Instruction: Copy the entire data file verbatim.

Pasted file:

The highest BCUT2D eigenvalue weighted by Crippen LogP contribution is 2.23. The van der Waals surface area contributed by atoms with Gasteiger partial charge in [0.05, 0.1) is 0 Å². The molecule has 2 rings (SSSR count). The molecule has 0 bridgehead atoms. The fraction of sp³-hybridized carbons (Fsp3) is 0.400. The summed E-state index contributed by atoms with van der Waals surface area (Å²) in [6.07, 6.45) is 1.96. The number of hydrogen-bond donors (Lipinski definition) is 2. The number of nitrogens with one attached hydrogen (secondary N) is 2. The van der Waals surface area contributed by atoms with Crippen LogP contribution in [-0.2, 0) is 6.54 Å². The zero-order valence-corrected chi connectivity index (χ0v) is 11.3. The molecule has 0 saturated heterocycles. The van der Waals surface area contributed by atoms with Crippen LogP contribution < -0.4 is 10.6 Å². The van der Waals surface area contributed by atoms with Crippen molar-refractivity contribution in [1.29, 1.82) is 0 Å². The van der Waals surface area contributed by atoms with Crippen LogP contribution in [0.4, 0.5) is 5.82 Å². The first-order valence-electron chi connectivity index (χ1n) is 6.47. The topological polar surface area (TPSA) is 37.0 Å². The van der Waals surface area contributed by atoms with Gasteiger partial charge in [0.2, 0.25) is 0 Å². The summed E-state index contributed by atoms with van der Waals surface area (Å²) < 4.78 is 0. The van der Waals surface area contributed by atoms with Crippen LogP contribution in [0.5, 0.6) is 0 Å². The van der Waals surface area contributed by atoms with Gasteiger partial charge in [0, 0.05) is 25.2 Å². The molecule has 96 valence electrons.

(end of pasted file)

The highest BCUT2D eigenvalue weighted by Crippen LogP contribution is 2.23. The van der Waals surface area contributed by atoms with Gasteiger partial charge in [0.05, 0.1) is 0 Å². The molecule has 2 rings (SSSR count). The molecule has 0 bridgehead atoms. The fraction of sp³-hybridized carbons (Fsp3) is 0.400. The summed E-state index contributed by atoms with van der Waals surface area (Å²) in [6.07, 6.45) is 1.96. The number of hydrogen-bond donors (Lipinski definition) is 2. The number of nitrogens with one attached hydrogen (secondary N) is 2. The van der Waals surface area contributed by atoms with Crippen LogP contribution in [-0.2, 0) is 6.54 Å². The zero-order valence-corrected chi connectivity index (χ0v) is 11.3. The molecule has 0 saturated heterocycles. The van der Waals surface area contributed by atoms with Crippen LogP contribution < -0.4 is 10.6 Å². The van der Waals surface area contributed by atoms with Crippen molar-refractivity contribution in [1.29, 1.82) is 0 Å². The van der Waals surface area contributed by atoms with Crippen LogP contribution in [0.4, 0.5) is 5.82 Å². The first-order valence-electron chi connectivity index (χ1n) is 6.47. The topological polar surface area (TPSA) is 37.0 Å². The van der Waals surface area contributed by atoms with Gasteiger partial charge in [0.2, 0.25) is 0 Å². The summed E-state index contributed by atoms with van der Waals surface area (Å²) < 4.78 is 0. The van der Waals surface area contributed by atoms with Crippen LogP contribution in [0.5, 0.6) is 0 Å². The van der Waals surface area contributed by atoms with Gasteiger partial charge in [0, 0.05) is 25.2 Å². The molecule has 96 valence electrons.